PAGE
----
Whenever I’m in department store De Bijenkorf, I always go see the beautiful products of Wonderable. Wonderable is a Dutch brand founded by designer Carla Peters. Her home accessories combine the clear lines of western design tradition with age-old craft techniques from Asian and South-American cultures. This leads to exciting new designs full of references and commentary. The first collection went on sale in the Netherlands four years ago. Since then, Wonderable has grown and is now part of collections in home furnishing shops in 22 countries (including Germany, France, the US and Taiwan).
The handmade products are the result of a partnership with traditional craftspeople from Vietnam, Thailand, Peru, Bangladesh, India and Bolivia. “By using their expertise we contribute to the creation of skilled jobs and prosperity for people in these countries. Countries where industrialised production is not yet widespread and traditional crafts techniques are handed down from generation to generation. Many of these techniques are unique to a small part of the world. The love of the makers for their work is a constant source of inspiration in the design of new Wonderables”, says Carla.
The craftsmen and -women operate under the guidelines of fair trade which means that they work sustainably, meet the environmental and safety standards established by the World Fair Trade Organisation (WFTO) and include social improvement in their goals.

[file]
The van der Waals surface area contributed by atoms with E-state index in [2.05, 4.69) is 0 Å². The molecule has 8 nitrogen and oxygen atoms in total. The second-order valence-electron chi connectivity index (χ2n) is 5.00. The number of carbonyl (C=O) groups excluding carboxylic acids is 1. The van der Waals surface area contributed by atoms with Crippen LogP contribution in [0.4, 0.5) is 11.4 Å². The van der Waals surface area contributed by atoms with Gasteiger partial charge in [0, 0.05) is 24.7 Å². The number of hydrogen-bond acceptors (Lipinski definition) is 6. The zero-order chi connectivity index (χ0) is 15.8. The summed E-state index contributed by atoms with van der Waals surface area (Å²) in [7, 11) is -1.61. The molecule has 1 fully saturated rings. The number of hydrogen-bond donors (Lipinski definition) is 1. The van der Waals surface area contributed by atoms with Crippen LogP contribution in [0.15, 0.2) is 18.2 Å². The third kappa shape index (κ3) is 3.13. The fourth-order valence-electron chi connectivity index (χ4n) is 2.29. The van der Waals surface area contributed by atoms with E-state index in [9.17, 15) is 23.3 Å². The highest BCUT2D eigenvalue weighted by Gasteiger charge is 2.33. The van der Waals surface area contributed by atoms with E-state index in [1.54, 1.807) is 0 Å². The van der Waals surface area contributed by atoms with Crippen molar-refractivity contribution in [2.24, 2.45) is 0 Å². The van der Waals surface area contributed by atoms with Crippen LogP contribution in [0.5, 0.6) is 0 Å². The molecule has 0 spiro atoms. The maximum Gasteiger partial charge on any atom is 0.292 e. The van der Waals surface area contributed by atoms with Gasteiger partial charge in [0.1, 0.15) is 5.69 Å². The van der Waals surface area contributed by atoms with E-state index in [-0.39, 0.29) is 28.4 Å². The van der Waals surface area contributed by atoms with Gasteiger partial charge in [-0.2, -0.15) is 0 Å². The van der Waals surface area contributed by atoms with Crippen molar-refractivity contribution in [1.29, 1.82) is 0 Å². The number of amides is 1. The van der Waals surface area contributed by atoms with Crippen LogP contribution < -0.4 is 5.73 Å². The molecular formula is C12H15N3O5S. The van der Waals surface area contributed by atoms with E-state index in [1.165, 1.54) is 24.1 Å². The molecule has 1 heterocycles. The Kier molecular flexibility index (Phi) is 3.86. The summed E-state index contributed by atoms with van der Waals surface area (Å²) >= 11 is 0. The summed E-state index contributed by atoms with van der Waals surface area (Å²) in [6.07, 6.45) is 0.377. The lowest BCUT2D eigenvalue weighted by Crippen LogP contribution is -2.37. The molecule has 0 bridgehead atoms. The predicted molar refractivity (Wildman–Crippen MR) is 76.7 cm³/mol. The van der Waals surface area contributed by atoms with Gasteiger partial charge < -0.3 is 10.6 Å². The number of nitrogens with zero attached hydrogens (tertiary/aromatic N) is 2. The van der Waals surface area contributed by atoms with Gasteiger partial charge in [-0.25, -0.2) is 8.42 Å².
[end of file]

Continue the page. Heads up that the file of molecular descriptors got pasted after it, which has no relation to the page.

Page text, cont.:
The glass in the Mirror-Mirror series of mirrors is real Peruvian craftmanship painted on the back with floral dessins, and the frames are crocheted out of various kinds of thread: thick woollen yarn, alpaca, and silver.
This leather bound notebook is from Bangladesh. The soft white paper in the notebooks is handmade from cotton waste. The woven elastic forms a unique and practical detail on these notebooks. What’s great about this notebook is that you can refill them time after time with any choice of paper.
All the vases in the Thai Blue series are hand-painted with traditional Thai flower patterns that call Delft pottery to mind. The resemblance goes back 500 years, to the time when Delftware was invented as a cheap substitute for blue-and-white Chinese porcelain. Old traditional techniques and experimental processes come together in the Thai Blue vases. The master painters sign each vase in their own language. The windmill, a classic Dutch icon, constitutes a humorous reference to the blue ‘Delftware’.
I love this pillow made of raw silk in herringbone weave with natural wooden beads
The Souvenir vases give new life to unsold Dutch tourist trinkets, manufactured long ago by a Thai ceramics factory for export to shops in the Netherlands. Boxes of these ceramics miniatures had been lying in a Thai workshop, waiting to be exported to the Netherlands after sales suddenly went flat years ago. Now they’re getting a new lease on life as part of these Wonderable vases. Each vessel is unique, thanks to the ever-changing selection of miniatures, and numbered with a hand-painted ceramic disc. The Thai makers sign and date each Souvenir vase inside the rim before sending the miniatures off to the Netherlands.